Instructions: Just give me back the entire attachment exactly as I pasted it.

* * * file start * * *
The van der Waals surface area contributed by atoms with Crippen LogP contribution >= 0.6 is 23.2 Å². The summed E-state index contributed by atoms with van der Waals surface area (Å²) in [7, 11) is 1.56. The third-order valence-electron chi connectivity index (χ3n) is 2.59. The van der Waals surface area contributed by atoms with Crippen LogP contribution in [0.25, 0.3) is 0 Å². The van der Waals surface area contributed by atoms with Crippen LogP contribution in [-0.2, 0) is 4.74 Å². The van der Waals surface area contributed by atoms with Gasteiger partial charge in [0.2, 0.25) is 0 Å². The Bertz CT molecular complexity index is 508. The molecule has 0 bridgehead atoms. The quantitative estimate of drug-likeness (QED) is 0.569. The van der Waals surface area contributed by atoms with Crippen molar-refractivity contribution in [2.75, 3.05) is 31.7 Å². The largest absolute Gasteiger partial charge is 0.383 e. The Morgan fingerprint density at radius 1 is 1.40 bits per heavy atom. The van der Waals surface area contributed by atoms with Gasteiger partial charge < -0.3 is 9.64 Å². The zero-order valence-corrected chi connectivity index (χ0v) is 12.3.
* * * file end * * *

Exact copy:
The van der Waals surface area contributed by atoms with Crippen LogP contribution >= 0.6 is 23.2 Å². The summed E-state index contributed by atoms with van der Waals surface area (Å²) in [7, 11) is 1.56. The third-order valence-electron chi connectivity index (χ3n) is 2.59. The van der Waals surface area contributed by atoms with Crippen LogP contribution in [0.25, 0.3) is 0 Å². The van der Waals surface area contributed by atoms with Crippen LogP contribution in [-0.2, 0) is 4.74 Å². The van der Waals surface area contributed by atoms with Gasteiger partial charge in [0.2, 0.25) is 0 Å². The Bertz CT molecular complexity index is 508. The molecule has 0 bridgehead atoms. The quantitative estimate of drug-likeness (QED) is 0.569. The van der Waals surface area contributed by atoms with Crippen molar-refractivity contribution in [2.75, 3.05) is 31.7 Å². The largest absolute Gasteiger partial charge is 0.383 e. The Morgan fingerprint density at radius 1 is 1.40 bits per heavy atom. The van der Waals surface area contributed by atoms with Gasteiger partial charge < -0.3 is 9.64 Å². The zero-order valence-corrected chi connectivity index (χ0v) is 12.3.